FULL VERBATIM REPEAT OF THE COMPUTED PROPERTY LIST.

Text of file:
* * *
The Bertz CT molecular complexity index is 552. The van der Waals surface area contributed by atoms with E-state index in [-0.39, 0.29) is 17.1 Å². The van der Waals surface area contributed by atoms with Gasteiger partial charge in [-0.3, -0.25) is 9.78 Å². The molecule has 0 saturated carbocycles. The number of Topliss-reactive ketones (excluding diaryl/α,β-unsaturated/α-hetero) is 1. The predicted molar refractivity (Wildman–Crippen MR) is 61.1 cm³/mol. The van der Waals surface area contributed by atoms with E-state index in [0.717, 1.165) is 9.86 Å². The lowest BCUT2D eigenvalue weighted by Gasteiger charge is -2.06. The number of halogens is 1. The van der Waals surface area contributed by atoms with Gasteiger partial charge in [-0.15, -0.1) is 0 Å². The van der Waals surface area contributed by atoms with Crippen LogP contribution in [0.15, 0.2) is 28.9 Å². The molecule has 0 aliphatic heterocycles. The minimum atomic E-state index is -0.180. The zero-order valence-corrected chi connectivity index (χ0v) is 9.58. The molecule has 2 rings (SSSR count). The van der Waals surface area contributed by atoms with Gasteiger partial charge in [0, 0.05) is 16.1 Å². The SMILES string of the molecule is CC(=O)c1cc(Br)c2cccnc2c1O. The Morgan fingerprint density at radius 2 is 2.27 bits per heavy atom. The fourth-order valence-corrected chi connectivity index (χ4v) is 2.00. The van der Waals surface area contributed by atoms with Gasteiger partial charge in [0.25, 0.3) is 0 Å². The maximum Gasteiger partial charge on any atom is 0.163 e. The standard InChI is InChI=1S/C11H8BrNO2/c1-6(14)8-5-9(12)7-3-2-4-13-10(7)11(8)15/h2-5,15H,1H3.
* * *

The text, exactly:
The Bertz CT molecular complexity index is 552. The van der Waals surface area contributed by atoms with E-state index in [-0.39, 0.29) is 17.1 Å². The van der Waals surface area contributed by atoms with Gasteiger partial charge in [-0.3, -0.25) is 9.78 Å². The molecule has 0 saturated carbocycles. The number of Topliss-reactive ketones (excluding diaryl/α,β-unsaturated/α-hetero) is 1. The predicted molar refractivity (Wildman–Crippen MR) is 61.1 cm³/mol. The van der Waals surface area contributed by atoms with E-state index in [0.717, 1.165) is 9.86 Å². The lowest BCUT2D eigenvalue weighted by Gasteiger charge is -2.06. The number of halogens is 1. The van der Waals surface area contributed by atoms with Gasteiger partial charge in [-0.15, -0.1) is 0 Å². The van der Waals surface area contributed by atoms with Crippen LogP contribution in [0.15, 0.2) is 28.9 Å². The molecule has 0 aliphatic heterocycles. The minimum atomic E-state index is -0.180. The zero-order valence-corrected chi connectivity index (χ0v) is 9.58. The molecule has 2 rings (SSSR count). The van der Waals surface area contributed by atoms with Gasteiger partial charge in [0, 0.05) is 16.1 Å². The SMILES string of the molecule is CC(=O)c1cc(Br)c2cccnc2c1O. The Morgan fingerprint density at radius 2 is 2.27 bits per heavy atom. The fourth-order valence-corrected chi connectivity index (χ4v) is 2.00. The van der Waals surface area contributed by atoms with Gasteiger partial charge in [0.25, 0.3) is 0 Å². The maximum Gasteiger partial charge on any atom is 0.163 e. The standard InChI is InChI=1S/C11H8BrNO2/c1-6(14)8-5-9(12)7-3-2-4-13-10(7)11(8)15/h2-5,15H,1H3.